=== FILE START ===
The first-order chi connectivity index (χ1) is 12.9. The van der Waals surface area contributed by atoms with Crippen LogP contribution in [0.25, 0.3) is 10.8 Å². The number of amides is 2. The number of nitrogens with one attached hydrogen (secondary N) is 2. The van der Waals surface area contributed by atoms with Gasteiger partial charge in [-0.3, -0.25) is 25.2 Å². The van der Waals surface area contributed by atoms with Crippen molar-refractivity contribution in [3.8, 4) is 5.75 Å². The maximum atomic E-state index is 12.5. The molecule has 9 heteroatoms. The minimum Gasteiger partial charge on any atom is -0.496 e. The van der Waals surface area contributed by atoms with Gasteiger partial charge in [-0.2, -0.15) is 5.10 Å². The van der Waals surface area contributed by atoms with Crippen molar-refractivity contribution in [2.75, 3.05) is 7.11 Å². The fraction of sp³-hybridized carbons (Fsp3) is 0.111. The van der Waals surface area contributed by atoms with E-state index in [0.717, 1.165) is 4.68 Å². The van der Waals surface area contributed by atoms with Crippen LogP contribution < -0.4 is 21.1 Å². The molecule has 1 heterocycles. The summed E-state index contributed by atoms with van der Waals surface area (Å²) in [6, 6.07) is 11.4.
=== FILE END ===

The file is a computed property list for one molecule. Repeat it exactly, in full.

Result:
The first-order chi connectivity index (χ1) is 12.9. The van der Waals surface area contributed by atoms with Crippen LogP contribution in [0.25, 0.3) is 10.8 Å². The number of amides is 2. The number of nitrogens with one attached hydrogen (secondary N) is 2. The van der Waals surface area contributed by atoms with Gasteiger partial charge in [-0.3, -0.25) is 25.2 Å². The van der Waals surface area contributed by atoms with Crippen molar-refractivity contribution in [3.8, 4) is 5.75 Å². The maximum atomic E-state index is 12.5. The molecule has 9 heteroatoms. The minimum Gasteiger partial charge on any atom is -0.496 e. The van der Waals surface area contributed by atoms with Gasteiger partial charge in [-0.2, -0.15) is 5.10 Å². The van der Waals surface area contributed by atoms with Crippen molar-refractivity contribution in [2.75, 3.05) is 7.11 Å². The fraction of sp³-hybridized carbons (Fsp3) is 0.111. The van der Waals surface area contributed by atoms with E-state index in [0.717, 1.165) is 4.68 Å². The van der Waals surface area contributed by atoms with Crippen LogP contribution < -0.4 is 21.1 Å². The molecule has 1 heterocycles. The summed E-state index contributed by atoms with van der Waals surface area (Å²) in [6, 6.07) is 11.4.